Thursday, 19 July 2018

Great Summer Reads Countdown Blitz; Relics of the Divine by Stephen R. Watts

Stephen R. Watts was born and raised at the foot of the Wasatch Mountains in Northern Utah, where he developed a love for stories at a very young age. Having spent his adolescence creating alternate worlds where he could escape the hardships of mental illness, Stephen wanted nothing more than to grow up and write his own epic tales capable of entertaining readers in ways that reminds them of their untold worth. Stephen’s debut novel was a fourteen-year labor of love, and when he isn’t studying story craft he can be found traveling the world or spending quality time with his family in Salt Lake City.

When sixteen-year-old Harius is chosen to guard a mystic key and sword, he’s sure there’s been some mistake. Protecting the divine relics requires the celestial flame, a power that only mystic warriors can wield. And while Harius is training to become such a warrior, he’s lacked the faith needed to access the flame ever since his mother’s tragic death.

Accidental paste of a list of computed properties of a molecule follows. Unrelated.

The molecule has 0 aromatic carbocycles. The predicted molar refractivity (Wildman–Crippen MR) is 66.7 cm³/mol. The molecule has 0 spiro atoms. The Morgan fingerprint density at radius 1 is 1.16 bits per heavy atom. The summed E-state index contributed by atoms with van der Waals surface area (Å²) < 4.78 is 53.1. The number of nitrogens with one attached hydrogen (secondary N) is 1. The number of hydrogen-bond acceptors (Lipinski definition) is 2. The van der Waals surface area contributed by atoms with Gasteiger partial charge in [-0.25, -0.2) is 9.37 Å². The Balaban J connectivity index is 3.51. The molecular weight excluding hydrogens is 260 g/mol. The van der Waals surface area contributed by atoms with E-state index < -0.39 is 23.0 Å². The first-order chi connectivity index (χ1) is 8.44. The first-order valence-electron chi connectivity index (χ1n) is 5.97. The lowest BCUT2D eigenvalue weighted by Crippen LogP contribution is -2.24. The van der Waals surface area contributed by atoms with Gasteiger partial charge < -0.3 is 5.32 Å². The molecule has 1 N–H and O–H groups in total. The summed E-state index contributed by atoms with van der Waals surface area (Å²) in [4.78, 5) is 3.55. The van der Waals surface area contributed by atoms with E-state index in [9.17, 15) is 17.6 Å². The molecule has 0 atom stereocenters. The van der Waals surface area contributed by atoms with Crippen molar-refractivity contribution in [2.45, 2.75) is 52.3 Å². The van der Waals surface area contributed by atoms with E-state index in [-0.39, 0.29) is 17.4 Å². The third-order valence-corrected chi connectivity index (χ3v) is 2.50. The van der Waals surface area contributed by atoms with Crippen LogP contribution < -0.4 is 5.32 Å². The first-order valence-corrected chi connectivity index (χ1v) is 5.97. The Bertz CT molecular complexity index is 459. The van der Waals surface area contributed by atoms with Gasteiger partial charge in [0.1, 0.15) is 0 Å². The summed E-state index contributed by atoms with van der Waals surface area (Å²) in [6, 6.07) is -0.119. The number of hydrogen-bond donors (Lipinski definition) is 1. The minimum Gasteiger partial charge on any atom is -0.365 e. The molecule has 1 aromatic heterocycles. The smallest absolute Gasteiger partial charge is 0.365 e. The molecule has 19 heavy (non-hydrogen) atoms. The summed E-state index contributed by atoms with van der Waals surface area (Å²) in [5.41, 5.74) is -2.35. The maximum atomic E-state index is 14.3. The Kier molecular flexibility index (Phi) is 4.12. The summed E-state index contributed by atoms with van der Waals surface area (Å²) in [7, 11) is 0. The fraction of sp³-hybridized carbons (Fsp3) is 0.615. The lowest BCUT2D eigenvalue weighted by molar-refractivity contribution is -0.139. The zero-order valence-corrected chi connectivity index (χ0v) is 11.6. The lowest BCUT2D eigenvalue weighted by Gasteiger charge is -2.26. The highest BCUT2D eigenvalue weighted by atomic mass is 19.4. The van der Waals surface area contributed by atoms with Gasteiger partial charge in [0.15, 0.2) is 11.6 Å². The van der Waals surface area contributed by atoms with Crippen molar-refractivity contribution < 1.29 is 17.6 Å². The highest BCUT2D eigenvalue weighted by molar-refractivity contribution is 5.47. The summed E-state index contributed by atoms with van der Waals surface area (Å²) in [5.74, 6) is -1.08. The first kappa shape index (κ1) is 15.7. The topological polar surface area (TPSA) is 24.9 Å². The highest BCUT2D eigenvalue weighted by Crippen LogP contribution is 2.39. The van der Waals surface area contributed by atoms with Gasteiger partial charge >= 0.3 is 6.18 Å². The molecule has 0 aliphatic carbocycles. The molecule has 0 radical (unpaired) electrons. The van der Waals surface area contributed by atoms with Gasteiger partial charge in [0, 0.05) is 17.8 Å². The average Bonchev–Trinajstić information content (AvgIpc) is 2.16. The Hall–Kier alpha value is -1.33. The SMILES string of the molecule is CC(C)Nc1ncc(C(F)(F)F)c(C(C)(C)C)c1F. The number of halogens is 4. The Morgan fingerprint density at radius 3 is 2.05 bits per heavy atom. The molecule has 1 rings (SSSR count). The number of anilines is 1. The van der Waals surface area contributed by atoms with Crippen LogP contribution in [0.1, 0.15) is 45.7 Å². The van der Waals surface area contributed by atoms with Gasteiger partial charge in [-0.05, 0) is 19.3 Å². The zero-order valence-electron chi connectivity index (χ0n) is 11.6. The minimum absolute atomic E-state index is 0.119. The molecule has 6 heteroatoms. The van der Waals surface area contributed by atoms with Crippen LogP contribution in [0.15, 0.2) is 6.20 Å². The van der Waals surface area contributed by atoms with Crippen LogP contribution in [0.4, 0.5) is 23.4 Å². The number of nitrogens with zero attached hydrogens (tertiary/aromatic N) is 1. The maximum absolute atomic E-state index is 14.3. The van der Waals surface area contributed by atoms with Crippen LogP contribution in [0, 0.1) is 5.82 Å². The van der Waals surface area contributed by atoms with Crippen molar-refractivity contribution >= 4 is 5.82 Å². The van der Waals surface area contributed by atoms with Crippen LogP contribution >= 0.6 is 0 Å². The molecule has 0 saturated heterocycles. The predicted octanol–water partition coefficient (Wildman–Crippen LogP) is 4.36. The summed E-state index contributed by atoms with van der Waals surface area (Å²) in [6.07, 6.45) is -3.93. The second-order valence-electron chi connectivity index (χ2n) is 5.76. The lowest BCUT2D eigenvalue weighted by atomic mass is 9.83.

Despite his doubts, Harius accepts the calling at a time when evil forces threaten to destabilize his world. As the son of his nation’s most controversial leader, Harius soon becomes a delegate to a foreign land filled with technological marvels capable of saving his ancient race of winged men. Acquiring the necessary tech won’t be easy, though, as the king of this land won’t share it unless Harius uses the celestial flame to rescue the royal family from a foe out to conquer the realm.

With so much resting on his fragile faith, Harius fears he will ultimately fail. Yet, amid all the danger he will learn that the relics he guards hold the secret to not only restoring his faith, but to revealing his untold destiny.

Author Interview:

1)     What is your favorite book that is not yours?

“The Book Thief” by Markus Zusak. The author’s narrative style and unique point of view of one of history’s most savage wars provided a fascinating look at human existence, reminding me as the reader that it’s not where you come from, but who you are as an individual that defines the quality of your character.

2)     Do you write in multiple genres? Which genre is your favorite to write?